The report also cites three other instances at the end of 2012 where money was transferred from Somali business communities in the diaspora to support terrorism activities, and claims that approximately $100,000 was transferred for these four operations.
Many players in the Somali remittance sector, including large, regulated firms, use the ‘hawala’ system, where trust within a closed network, rather than legal contracts or paperwork, underpins transactions. It is a system that has facilitated international trade for centuries, but one that worries regulators and entities fighting money laundering and terrorism. (For more on this, see Capitalizing on Trust, a report published in 2012 by the Center on Counterterrorism Cooperation).
According Ishmael Ahmed, CEO of online money transfer company WorldRemit, the business model used by MTOs in the UK is “inherently flawed.”
It is “one that depends on independent agents - often small corner shops in areas with large migrant communities - to acquire customers, conduct customer due diligence and collect cash,” Ahmed wrote in an online op-ed.
“In this business model, money transfer businesses rely on these shop owners - for whom money transfer is a side business - for their core compliance functions, in relationship arrangements that pre-date new stringent anti-money laundering regulations,” he added.
What has been the reaction to Barclays’ move?
It has generated widespread calls - from African governments, aid agencies, Somali civil society, a leading think tank and some MTOs - for the bank to reconsider.
The IGAD communiqué, issued on the margins of a major Somalia conference in Brussels, said Barclays’ decision “will threaten the fragile economic and humanitarian progress made in Somalia, with potentially catastrophic implications for security and prosperity across the Horn of Africa as a whole.”
In an open letter to British Prime Minister David Cameron in July, scores of Somali civil society organizations warned of “dire consequences” and “immediate and severe humanitarian implications.”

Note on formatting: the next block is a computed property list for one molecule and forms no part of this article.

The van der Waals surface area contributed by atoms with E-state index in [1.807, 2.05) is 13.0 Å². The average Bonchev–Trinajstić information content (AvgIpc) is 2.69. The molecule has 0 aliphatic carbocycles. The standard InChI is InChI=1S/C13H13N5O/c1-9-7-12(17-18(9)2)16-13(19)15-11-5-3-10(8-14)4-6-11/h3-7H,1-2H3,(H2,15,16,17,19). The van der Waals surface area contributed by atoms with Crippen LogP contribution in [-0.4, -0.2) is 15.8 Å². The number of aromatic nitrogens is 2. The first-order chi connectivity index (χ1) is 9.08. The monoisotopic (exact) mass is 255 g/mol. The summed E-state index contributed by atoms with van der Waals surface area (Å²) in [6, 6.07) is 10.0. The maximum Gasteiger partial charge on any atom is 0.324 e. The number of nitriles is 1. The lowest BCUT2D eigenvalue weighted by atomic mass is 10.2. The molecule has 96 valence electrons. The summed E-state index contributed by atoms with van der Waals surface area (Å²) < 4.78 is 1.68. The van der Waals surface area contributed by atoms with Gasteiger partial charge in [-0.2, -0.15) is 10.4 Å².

Kevin Watkins, the head of the Overseas Development Institute, said in a letter to Barclays: “If remittance channels close, one of the most effective tools available to the international community in responding to future crises will be lost.”
He added: “Desperately poor and vulnerable people will lose a vital source of finance. The international community’s efforts to support recovery and respond to humanitarian emergencies will be compromised.”
Thirteen international aid agencies have appealed to Barclays to delay the account closures by at least 12 months.
“These decisions [to close accounts] are commercial but are not made in a moral vacuum,” said Ed Pomfret, acting Somalia director of Oxfam, adding that “preconceived ideas about risk in Somalia are false”. He pointed to recent research about humanitarian cash transfers as evidence of this.
“Even though it may seem unprofitable, the impact is too great for banks to avoid [the] moral responsibility of continuing to providing these services in the short term,” he added.
“The imminent closure of the Barclays accounts will severely and significantly restrict the flow of remittances to Somalia,” Abdi Abdullahi, the chairman of the UK-based Somali Money Service Association (SOMSA), told IRIN.
One of the biggest players in the Somalia remittance business, Dahabshiil, is “happy to do whatever US or UK governments require us to do,” according to CEO Abdirashid Duale.
Campaigners and industry associations have expressed concerns that if regulated corridors were to close, the money would continue to flow, but via poorly monitored channels, thereby, counter-productively, making it easier to launder money or fund prohibited organizations linked to terrorism
Do all UK remittances rely on Barclays accounts?
No. SOMSA says its 16 member organizations constitute “most” of the MTOs in the UK. Four of them have been banking with Barclays, which has asked them to take their business elsewhere. Barclays says at least one of these four has found another bank. SOMSA says none has. (Campaigners worry that other banks might follow Barclays lead, creating a “domino effect.”)
“Clearly Barclays isn’t the last bank in this space, and there are multiple other UK remitters who claim to send money to Somalia currently banking with other banks,” Barclays told IRIN in an email.
Of the 12 SOMSA members who do not bank with Barclays, some, according to Abdullahi, are small enough - small payment institutions (SPI) handling less than three million euros a month - to operate under a different regulatory system, one that does not require lodging clients’ money in the SPIs’ own bank account.